JP Morgan and Goldman Sachs back rival trading venue Members Exchange
JP Morgan, Goldman Sachs and global trading firm Jane Street Capital have all thrown their hat in the ring to back Members Exchange (MEMX), a new low-cost stock-trading start-up.
MEMX is looking to rival the big three – New York Stock Exchange (NYSE), Nasdaq and CBOE Global Markets – which collectively account for roughly 60% of US stock-trading volumes. Whilst these exchanges say their fees are reasonable, the industry has long criticised them.
In 2018, the Securities and Exchange Commission blocked NYSE and Nasdaq from rising their prices for market data, and then called on exchanges to justify any increase in fees.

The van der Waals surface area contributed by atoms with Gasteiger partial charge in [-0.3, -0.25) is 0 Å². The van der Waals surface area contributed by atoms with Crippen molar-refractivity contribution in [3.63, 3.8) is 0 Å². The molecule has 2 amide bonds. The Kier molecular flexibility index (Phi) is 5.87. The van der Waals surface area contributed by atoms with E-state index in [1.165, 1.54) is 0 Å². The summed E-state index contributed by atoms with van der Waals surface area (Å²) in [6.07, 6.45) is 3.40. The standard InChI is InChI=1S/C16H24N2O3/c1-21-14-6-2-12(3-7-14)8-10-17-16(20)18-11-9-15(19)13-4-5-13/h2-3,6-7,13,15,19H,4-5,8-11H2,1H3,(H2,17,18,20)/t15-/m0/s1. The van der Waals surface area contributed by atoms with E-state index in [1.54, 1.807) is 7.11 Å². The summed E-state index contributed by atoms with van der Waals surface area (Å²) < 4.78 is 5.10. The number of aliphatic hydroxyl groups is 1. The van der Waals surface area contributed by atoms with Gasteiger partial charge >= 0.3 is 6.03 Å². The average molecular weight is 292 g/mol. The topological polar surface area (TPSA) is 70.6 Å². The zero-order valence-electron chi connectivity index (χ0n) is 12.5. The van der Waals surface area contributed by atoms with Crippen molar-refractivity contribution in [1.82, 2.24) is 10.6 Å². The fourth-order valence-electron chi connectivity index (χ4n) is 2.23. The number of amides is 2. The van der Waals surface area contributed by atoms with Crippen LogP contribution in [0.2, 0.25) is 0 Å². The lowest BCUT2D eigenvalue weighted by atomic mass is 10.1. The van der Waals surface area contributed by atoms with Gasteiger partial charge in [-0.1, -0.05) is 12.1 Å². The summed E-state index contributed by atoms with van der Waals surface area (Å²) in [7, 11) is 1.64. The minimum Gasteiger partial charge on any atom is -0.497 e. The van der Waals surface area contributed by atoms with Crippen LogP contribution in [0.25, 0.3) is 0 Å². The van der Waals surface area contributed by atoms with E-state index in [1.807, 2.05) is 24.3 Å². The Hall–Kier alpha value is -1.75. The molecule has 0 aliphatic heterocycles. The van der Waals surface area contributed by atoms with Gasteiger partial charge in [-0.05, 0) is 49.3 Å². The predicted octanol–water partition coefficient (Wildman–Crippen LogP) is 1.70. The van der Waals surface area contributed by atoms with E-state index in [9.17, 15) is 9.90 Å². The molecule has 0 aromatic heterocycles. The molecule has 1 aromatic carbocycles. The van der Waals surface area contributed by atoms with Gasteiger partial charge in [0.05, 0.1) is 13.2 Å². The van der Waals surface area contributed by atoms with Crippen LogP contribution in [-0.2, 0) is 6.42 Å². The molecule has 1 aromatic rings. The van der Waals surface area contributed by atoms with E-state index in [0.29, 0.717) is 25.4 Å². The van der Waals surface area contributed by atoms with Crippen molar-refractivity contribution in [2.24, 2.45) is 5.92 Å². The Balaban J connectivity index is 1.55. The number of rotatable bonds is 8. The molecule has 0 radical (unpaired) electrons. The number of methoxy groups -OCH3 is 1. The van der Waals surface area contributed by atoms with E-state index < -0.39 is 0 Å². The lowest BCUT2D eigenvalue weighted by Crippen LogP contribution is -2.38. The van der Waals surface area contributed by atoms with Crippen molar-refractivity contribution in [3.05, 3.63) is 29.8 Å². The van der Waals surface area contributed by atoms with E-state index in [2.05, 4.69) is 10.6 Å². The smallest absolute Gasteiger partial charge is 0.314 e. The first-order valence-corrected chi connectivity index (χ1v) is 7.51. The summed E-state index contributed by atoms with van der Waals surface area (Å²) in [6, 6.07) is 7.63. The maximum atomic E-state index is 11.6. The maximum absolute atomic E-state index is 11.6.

“We’ve been quite vocal about the rising cost of data,” JPMorgan’s global head of equities and prime services Jason Sippel tells Wall Street Journal. “Lowering data costs will benefit all of our clients.” MEMX aims to bring “simple and fair pricing” to connectivity and market data.
The three heavy-weight investors join a new round of funding for the exchange, which announced its creation in January 2019 and plans to launch this summer. Other backers include Morgan Stanley, Bank of America, Charles Schwab, Fidelity, TD Ameritrade and E-Trade – the electronic trading platform Morgan Stanley is set to buy for $13 billion.
The exchange already has electronic trading giants Virtu Financial and Citadel Securities in its founding circle too, which process roughly 40% of US stock market shares. “One aim is that [these investors] have a strong voice in the market structure debate alongside exchanges,” says MEMX’s CEO Jonathan Kellner, who once headed up electronic brokerage Instinet.
Kellner has declined to reveal the sizes of any of the investments in the new round, but last year MEMX did raise $70 million in an initial round.